But he probably didn’t. It turns out that there’s been a whole lot of taping going on in the White House. Just when the 50th anniversary of Franklin Roosevelt’s administration got underway in 1983, somebody nearly spoiled it by releasing the true story that FDR had installed tapes in the Oval Office. The tapes revealed a conversation of the president in 1940 planning certain dirty tricks against his Republican campaign opponent, Wendell Willkie.

Later it was disclosed that President John Kennedy, among other things, was also a secret taper. Yes, and Ike did it, too. Some people think Herbert Hoover did it, but they aren’t sure, probably because nobody can be found with a high enough boredom threshold to listen to the Hoover tapes.

Now, in addition to sound and videotapes, there are also treasure troves of news being found in computer files. As the folks in the Iran-Contra caper discovered, these files are much harder to erase than you might think.

The many forms of taping definitely compose a democratic opportunity, allowing anyone to collect and, eventually, to deliver the news. So let’s all tape. If you said something interesting over the barbecue about your taxes, well, inquiring minds want to know.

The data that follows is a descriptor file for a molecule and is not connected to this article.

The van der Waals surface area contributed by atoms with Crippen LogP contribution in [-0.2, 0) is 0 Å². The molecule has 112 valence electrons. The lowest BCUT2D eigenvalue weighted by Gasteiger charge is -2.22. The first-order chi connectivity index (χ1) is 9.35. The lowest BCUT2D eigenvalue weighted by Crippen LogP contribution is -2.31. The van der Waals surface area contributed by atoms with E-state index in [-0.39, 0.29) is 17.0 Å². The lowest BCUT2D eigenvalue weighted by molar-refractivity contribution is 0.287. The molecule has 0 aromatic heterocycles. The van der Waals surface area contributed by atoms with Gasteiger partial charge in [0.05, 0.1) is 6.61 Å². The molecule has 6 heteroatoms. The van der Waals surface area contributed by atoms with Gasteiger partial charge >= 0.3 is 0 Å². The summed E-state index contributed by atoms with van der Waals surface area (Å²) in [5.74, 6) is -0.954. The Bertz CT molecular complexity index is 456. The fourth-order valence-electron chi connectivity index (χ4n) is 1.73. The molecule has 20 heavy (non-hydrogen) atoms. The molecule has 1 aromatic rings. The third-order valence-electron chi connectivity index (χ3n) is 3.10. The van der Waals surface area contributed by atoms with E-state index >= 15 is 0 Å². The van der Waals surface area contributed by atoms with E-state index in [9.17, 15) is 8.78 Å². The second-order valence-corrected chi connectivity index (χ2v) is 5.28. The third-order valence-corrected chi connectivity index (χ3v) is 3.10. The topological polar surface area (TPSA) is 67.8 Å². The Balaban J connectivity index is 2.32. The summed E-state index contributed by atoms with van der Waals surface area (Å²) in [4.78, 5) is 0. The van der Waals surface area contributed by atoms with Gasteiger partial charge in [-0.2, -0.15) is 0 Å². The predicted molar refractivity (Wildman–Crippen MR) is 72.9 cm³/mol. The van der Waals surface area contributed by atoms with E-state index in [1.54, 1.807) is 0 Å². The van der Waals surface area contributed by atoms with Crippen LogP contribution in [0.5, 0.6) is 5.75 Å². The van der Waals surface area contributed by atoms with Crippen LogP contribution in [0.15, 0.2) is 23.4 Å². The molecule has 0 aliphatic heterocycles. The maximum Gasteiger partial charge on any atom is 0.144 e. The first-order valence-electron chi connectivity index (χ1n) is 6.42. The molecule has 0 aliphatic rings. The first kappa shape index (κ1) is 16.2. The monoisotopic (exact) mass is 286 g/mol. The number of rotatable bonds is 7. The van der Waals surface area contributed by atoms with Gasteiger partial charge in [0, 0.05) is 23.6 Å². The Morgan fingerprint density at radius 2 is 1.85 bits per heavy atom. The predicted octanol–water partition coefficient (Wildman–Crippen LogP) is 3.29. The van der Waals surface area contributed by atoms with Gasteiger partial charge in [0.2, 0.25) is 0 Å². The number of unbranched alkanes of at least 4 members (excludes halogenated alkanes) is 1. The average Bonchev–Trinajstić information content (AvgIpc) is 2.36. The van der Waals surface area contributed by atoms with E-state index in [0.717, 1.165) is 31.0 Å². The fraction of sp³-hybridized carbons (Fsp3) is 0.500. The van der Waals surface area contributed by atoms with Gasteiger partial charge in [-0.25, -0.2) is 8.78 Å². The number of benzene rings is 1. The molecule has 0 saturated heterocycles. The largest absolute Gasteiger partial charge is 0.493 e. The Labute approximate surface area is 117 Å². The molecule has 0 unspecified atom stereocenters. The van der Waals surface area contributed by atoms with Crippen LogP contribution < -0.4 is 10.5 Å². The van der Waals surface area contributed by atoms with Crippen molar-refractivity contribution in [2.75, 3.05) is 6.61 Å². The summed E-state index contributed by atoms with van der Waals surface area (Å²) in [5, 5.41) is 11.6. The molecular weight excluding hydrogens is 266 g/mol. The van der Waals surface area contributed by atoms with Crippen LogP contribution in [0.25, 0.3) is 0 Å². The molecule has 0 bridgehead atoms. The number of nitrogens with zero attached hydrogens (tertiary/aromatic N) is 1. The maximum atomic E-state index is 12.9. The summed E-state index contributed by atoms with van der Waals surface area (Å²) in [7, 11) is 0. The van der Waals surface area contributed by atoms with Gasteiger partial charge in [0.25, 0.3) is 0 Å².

Once we spend all our leisure hours, and much of our working ones (if the Thomas hearings were an indication) perusing the ambiguous intimacies of other people’s lives, we can stop worrying so much about our own. At least until these, also, appear on TV.

Mr. Chapman, president of Discovery Institute in Seattle, is writing a book on politicians.

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Bruce Chapman

Cofounder and Chairman of the Board of Discovery Institute
Bruce Chapman has had a long career in American politics and public policy at the city, state, national, and international levels. Elected to the Seattle City Council and as Washington State's Secretary of State, he also served in several leadership posts in the Reagan administration, including ambassador. In 1991, he founded the public policy think tank Discovery Institute, where he currently serves as Chairman of the Board and director of the Chapman Center on Citizen Leadership.